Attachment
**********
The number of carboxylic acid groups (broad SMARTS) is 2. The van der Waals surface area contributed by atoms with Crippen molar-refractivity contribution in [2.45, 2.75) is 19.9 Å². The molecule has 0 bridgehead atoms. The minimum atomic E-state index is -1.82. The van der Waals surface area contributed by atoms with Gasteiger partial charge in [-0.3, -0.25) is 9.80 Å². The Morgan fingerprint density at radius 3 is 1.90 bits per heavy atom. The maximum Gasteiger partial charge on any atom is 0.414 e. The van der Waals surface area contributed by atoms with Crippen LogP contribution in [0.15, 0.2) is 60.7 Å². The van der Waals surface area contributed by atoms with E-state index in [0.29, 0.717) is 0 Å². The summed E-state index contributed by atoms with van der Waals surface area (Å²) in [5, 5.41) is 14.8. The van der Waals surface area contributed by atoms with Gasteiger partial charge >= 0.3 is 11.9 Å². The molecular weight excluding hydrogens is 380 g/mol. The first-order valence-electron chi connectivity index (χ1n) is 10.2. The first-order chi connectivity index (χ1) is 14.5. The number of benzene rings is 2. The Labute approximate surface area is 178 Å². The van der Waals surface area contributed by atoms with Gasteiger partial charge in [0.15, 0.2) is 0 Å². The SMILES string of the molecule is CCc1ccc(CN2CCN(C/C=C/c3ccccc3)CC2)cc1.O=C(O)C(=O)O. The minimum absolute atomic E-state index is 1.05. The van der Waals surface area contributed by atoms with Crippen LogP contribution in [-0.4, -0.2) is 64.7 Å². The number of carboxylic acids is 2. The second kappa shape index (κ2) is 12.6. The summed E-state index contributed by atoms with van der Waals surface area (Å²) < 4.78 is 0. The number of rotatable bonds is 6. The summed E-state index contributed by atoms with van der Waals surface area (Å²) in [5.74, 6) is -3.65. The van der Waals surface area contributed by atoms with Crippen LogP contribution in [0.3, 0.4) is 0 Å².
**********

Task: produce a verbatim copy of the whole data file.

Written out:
The number of carboxylic acid groups (broad SMARTS) is 2. The van der Waals surface area contributed by atoms with Crippen molar-refractivity contribution in [2.45, 2.75) is 19.9 Å². The molecule has 0 bridgehead atoms. The minimum atomic E-state index is -1.82. The van der Waals surface area contributed by atoms with Gasteiger partial charge in [-0.3, -0.25) is 9.80 Å². The Morgan fingerprint density at radius 3 is 1.90 bits per heavy atom. The maximum Gasteiger partial charge on any atom is 0.414 e. The van der Waals surface area contributed by atoms with Crippen LogP contribution in [0.15, 0.2) is 60.7 Å². The van der Waals surface area contributed by atoms with E-state index in [0.29, 0.717) is 0 Å². The summed E-state index contributed by atoms with van der Waals surface area (Å²) in [5, 5.41) is 14.8. The van der Waals surface area contributed by atoms with Gasteiger partial charge >= 0.3 is 11.9 Å². The molecular weight excluding hydrogens is 380 g/mol. The first-order valence-electron chi connectivity index (χ1n) is 10.2. The first-order chi connectivity index (χ1) is 14.5. The number of benzene rings is 2. The Labute approximate surface area is 178 Å². The van der Waals surface area contributed by atoms with Gasteiger partial charge in [0.15, 0.2) is 0 Å². The SMILES string of the molecule is CCc1ccc(CN2CCN(C/C=C/c3ccccc3)CC2)cc1.O=C(O)C(=O)O. The minimum absolute atomic E-state index is 1.05. The van der Waals surface area contributed by atoms with Crippen LogP contribution in [-0.4, -0.2) is 64.7 Å². The number of carboxylic acids is 2. The second kappa shape index (κ2) is 12.6. The summed E-state index contributed by atoms with van der Waals surface area (Å²) < 4.78 is 0. The number of rotatable bonds is 6. The summed E-state index contributed by atoms with van der Waals surface area (Å²) in [5.74, 6) is -3.65. The van der Waals surface area contributed by atoms with Crippen LogP contribution in [0.3, 0.4) is 0 Å².